We were quietly savouring a traditional Belizean lunch of spicy black beans and fresh salsa when the sudden knocking resumed. Looking up at the huge glass pane below the sloping roofline, I frowned and nearly dropped the warm tortilla, startled by the tell-tale robber mask and the sharp black eyes staring at us intently. He furiously tapped the insert again, insistent and loud to get our complete attention and then let out the elated, eponymous cry to let us know he really meant business.
“Qu’est-ce-qu’il-dit?” the bandit quickly cut to the chase and demanded in typical bold manner. This characteristic line is attributed by some to the sense of humour of the much maligned French, who heard in the ironic call, the perfect rhythm and musical words of their own baffled question perhaps then common in the multilingual West Indian colonies, which roughly translated to “What is he saying?” ….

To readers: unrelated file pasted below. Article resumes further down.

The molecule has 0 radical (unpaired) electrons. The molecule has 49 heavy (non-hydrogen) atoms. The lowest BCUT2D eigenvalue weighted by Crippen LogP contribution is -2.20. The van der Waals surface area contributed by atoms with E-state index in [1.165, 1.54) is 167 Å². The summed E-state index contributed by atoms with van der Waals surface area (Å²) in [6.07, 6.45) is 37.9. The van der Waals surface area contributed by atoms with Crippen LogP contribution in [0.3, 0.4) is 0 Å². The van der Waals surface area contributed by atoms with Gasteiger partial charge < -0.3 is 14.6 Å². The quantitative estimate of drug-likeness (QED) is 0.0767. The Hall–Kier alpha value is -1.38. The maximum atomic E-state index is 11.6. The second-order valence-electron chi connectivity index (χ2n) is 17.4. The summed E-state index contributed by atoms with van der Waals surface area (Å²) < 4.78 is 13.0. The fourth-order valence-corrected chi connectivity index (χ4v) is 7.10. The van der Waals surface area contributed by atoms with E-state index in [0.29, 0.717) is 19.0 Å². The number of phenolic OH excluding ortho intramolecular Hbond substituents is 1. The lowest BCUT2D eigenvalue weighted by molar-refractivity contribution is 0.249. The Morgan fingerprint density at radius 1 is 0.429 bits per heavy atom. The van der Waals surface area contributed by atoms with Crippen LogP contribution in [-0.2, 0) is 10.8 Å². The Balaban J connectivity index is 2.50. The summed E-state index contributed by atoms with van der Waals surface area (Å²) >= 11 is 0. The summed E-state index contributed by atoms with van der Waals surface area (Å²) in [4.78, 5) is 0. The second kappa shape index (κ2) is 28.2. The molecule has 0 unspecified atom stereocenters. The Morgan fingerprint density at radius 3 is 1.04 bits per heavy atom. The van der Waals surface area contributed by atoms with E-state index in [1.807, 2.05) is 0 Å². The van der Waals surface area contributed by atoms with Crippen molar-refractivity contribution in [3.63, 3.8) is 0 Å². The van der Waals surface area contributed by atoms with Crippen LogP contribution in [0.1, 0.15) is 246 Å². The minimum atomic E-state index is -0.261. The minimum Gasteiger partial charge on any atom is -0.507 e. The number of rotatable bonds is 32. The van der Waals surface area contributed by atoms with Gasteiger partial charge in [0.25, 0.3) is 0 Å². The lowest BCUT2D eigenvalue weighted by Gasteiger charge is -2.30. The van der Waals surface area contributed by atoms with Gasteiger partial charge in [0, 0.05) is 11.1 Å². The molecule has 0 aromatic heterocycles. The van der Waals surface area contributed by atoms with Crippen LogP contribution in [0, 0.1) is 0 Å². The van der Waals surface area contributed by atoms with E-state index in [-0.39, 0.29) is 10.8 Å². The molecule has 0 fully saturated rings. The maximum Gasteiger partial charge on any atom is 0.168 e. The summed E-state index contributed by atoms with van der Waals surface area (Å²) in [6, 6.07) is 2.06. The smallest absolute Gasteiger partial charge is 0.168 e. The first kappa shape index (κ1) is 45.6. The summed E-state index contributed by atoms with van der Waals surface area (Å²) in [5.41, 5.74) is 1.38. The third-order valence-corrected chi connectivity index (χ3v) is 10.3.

The old jest goes that you can always tell someone is a true Guyanese by their frugal request to the vendor “to pass a single” from the tray or for the bigger order of two cigarettes instead of purchasing the whole pack, like the rest of the world with money to burn.
The English humorist and writer, Sir A.P. Herbert is well-loved for his realistic series of satirical judgments and absurd legal accounts first set out in “Misleading Cases in the Common Law” which on several occasions were mistakenly reported by several newspapers as entirely factual.
Singing schoolteacher Seadley Joseph so loved books, he became known as the Penguin after the flightless bird symbol of the famous publishing house, winning Trinidad’s coveted Calypso Monarch title with a blistering piece of social commentary, “We Living in Jail.” His 1984 lyrics declared, “Everybody talking ‘bout freedom, but is like everybody blind, If you think we living in freedom, the freedom only in your mind.
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